70’s Instrumentals..classically influenced

Lies our teachers taught us…. 

My religious education teacher told us that anyone who had taken LSD could never become a used care salesman, the logic being that they would have seen cars just melt under the influence of hallucinogenic drugs and see they were just a pile of metal. More outrageous my physics teacher informed me his brother in law used to play bass for Status Quo. I’ve since checked this and they had had the same bass player, Alan Lancaster, from the very start.

The music teacher told us that the only music that would endure was classical. The reason for this was that a version of Mozart’s symphony no 9 was briefly in the charts. Admittedly it had been tarted up by some guitar, bass and even drums to make the child genius palatable to the masses.

To be honest, that version by Waldo de los Rios  is a pretty good use of three minutes 58 seconds. Although I can accept that classical music is capable of incredible depths of emotion and sublime melodies it also tends to go on a bit between these moments, worst of all there’s no bass and drums which at least provides a groove during the filler bits in rock music.

I don’t think I’m alone on this which is why, despite my music teacher’s bold assertion, classical hasn’t endured that well in the public’s consciousness, certainly if you remove it as a source for theme music for films and, most significantly, advertising.

But one can’t escape the fact that there’s some incredible music there. Melodies better than even Paul McCartney or Brian Wilson can manage are just waiting to be exploited. In the 70’s there were quite a glut of classically trained musicians who had made it over to rock but were ever keen to show they had practiced their scales.

One such offering was Joybringer by the Manfred Mann’s Earthband. Keen to show he could play more challenging songs than Do Wha Diddy, Mann had gone prog hence his tendency to veer off into keyboard solos at every available opportunity. If you listen to the radio today you’d be forgiven for thinking that his only hit was his impressive version of Springsteen’s ‘blinded by the light’. No so, his breakthrough hit, pretty much nicked the melody from Holst’s Jupiter in his Planet Suite. To be honest this could be the composer’s best tune but it’s a great one that no amount of synth wanking could damage.

Emerson Lake and Palmer had been doing their bit for classical crossover since their inception. Even today though I refuse to listen to their version of ‘Pictures in an Exhibition’ because there will always be something better to do. On the other hand, I am rather partial to their version of Copland’s ‘Fanfare for the Common Man’. I don’t really like the tune so putting a pretty brutal boogie beat under it was a big improvement, plus they wore some nice leather jackets to keep them warm in the video. The long version here naturally gives Emerson a chance to do his thing but even that’s ok, see my point about bass and drums, they stop things getting boring.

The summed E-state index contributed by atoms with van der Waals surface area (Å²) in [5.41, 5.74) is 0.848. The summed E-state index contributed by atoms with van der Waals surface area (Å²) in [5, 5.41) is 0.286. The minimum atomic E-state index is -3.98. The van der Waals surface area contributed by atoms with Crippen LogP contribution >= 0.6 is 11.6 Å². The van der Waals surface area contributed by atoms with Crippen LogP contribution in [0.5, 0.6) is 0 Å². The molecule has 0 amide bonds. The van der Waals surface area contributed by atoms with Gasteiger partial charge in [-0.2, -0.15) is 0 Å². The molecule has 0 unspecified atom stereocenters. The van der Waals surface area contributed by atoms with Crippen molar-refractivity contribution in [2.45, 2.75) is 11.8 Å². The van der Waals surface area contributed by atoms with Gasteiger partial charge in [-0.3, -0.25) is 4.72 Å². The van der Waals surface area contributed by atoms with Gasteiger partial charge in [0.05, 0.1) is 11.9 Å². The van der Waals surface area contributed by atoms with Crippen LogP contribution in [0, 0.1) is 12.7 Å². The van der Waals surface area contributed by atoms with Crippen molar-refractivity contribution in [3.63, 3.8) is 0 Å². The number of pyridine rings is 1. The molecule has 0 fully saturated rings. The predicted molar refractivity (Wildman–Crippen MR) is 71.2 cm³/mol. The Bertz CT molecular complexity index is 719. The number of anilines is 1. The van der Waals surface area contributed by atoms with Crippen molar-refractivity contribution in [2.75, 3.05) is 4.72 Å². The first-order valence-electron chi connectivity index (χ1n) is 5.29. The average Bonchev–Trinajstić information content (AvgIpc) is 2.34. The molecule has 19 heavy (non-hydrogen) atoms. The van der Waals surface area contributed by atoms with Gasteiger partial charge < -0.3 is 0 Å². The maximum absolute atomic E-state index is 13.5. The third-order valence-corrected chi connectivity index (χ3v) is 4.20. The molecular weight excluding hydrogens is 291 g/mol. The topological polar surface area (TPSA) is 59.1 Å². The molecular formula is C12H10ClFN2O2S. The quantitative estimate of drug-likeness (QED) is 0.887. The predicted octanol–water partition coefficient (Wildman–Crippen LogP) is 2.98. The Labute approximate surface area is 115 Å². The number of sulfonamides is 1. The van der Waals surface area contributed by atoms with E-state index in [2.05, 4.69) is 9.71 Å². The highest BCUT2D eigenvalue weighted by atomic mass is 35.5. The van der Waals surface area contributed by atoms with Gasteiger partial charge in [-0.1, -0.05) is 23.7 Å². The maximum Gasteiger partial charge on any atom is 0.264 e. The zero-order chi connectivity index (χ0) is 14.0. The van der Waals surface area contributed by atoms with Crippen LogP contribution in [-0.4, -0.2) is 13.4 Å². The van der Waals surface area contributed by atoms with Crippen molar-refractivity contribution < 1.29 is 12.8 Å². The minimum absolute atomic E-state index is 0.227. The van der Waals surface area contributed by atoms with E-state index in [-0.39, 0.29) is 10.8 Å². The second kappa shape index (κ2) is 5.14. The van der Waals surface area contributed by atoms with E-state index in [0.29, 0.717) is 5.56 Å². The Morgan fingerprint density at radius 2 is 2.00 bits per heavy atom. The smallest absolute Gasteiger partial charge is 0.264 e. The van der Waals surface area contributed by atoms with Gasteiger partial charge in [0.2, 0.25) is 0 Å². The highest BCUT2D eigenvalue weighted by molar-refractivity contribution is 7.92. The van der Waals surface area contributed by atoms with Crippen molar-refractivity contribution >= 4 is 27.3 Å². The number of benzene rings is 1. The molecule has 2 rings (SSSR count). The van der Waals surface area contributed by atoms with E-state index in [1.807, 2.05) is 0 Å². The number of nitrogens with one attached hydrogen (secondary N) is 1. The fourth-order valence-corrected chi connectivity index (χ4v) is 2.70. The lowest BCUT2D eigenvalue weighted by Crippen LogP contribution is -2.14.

Greg Lake also took Troika by Prokofiev to improve his ‘I Believe in Father Christmas’ which is undeniably the best thing on the single.

Punk was happening by this time; classical music was going to be a hard sell but…

Disco was all about the rhythm, it was a dance music apparently but rhythm’s not enough on its own. Saturday Night Fever was the soundtrack to 1977 far more than punk ever was,‘A Fifth of Beethoven’ by Walter Murphy took all the good bits of Beethovens Fifth (the dadadadah bit) excluded the less good bits (everything else) and linked it to a fantastic bit of funk. It was basically an update to what Waldo de los Rios had been doing half a decade earlier. The producers had been so keen with this concept that they also turned ‘Night on a bald Mountain’ into ‘Night on a disco Mountain’ which wasn’t as successful and whole lot scarier, especially for those that had been traumatised by watching Disney’s Fantasia as children.

There were more, Barry Manilow and Eric Carman freely used the melodies from the classics for big ballads. Sky were completely upfront in rocking up Bach’s Tocata and Fugue in D Minor and ensured a pretty constant presence on the BBC as theme music to just about any thing. But the weird thing is that the classics are probably being plundered more than ever today by the likes of Mika, Lady Gaga and even Radiohead than in any previous decades. Perhaps it really is the case that we’ve run out of melodies and ‘let’s face it, there’s some pretty good ones written centuries ago still waiting to be used.

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